Bo Burlingham coined the phrase (and titled his insightful book) ''Small Giants'' to describe maverick companies that choose to be great instead of big, and quietly achieve stellar results. Strong performers, companies like Small Giants, often are unlikely to be able to drive enough traffic to get the attention of major e-tailers; e-tailers have their own problems to solve. But as a smaller business, you may be able to provide a product or service that gives an e-tailer an edge. That is news that will get their attention.
Growing by helping a Giant giant
When Amazon launched Kindle, it wanted to offer a full selection of attractive older titles in e-book format to its customers. This is unlike the film or music industries, which required title-by-title licenses that the major publishers could not provide because they didn’t control the electronic rights.
RosettaBooks provided one way that Kindle could gather previously unreleased e-book titles. Those titles during the early phases of Kindle’s growth had a disproportionate impact and importance, which in turn accelerated the growth of RosettaBooks as a supplier.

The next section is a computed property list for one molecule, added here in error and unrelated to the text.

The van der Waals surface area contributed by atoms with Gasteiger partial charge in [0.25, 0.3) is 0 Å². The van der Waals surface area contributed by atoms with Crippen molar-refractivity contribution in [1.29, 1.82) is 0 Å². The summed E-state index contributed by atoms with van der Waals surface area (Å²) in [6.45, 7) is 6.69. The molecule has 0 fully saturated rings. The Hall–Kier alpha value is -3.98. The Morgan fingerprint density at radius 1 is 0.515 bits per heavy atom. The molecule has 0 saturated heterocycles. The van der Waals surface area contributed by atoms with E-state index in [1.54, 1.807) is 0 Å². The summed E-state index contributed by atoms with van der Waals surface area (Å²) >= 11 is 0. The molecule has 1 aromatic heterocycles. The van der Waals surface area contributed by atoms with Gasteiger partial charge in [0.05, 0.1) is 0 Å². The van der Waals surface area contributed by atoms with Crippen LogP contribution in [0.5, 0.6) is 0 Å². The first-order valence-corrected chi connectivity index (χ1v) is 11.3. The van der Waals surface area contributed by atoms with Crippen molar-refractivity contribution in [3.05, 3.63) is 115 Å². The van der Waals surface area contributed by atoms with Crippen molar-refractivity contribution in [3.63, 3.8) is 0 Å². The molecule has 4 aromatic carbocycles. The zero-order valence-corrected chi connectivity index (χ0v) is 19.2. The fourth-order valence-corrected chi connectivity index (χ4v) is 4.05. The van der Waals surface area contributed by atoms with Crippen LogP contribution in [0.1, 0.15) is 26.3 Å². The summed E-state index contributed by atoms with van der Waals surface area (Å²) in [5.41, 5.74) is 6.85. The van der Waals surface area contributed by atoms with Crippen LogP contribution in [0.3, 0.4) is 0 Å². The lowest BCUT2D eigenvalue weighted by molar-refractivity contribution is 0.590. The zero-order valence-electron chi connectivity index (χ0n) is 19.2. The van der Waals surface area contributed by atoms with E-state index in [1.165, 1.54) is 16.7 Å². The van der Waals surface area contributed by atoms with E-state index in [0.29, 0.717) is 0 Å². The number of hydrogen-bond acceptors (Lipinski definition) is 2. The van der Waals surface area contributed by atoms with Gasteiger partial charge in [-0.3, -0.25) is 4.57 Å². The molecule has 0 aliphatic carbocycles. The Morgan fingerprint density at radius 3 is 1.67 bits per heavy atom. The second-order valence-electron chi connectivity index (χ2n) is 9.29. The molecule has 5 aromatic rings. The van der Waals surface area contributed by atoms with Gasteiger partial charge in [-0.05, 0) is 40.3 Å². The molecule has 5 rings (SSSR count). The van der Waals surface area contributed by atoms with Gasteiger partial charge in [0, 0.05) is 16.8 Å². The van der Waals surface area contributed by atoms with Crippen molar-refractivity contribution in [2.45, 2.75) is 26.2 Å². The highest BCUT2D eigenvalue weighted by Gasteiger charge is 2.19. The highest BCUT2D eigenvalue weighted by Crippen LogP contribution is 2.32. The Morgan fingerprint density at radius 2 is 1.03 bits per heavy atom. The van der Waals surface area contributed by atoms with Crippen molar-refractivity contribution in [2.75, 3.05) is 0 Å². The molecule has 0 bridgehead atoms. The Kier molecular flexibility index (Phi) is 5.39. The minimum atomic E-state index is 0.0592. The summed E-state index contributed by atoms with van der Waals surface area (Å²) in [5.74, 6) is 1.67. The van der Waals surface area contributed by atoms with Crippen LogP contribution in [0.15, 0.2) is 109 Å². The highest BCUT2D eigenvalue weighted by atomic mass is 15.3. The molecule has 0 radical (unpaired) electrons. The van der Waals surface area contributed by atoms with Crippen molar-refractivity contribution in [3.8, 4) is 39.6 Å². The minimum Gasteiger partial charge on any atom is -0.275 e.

Taking it one step further
At the same time, Kindle sought short-term title exclusives in trade for merchandising commitments. Kindle could claim ''only from Kindle,'' which became a driver for its growth and customer loyalty. RosettaBooks quickly built a portfolio of attractive titles and enjoyed marketing commitments that it could never have afforded.
Soon enough, Kindle became a friendly competitor to RosettaBooks, as well as a partner when the content was suitable. But by then, RosettaBooks was sufficiently well-established to fend for itself.
Making it work for your Small Giant
Put yourself in the shoes of the big e-tailers:
Pondering this last query might compel you to take one of your services or products in a new direction, broaden an area of expertise, or bring teams within your company together to brainstorm--all positive actions when you are a Small Giant looking to make a bigger impact.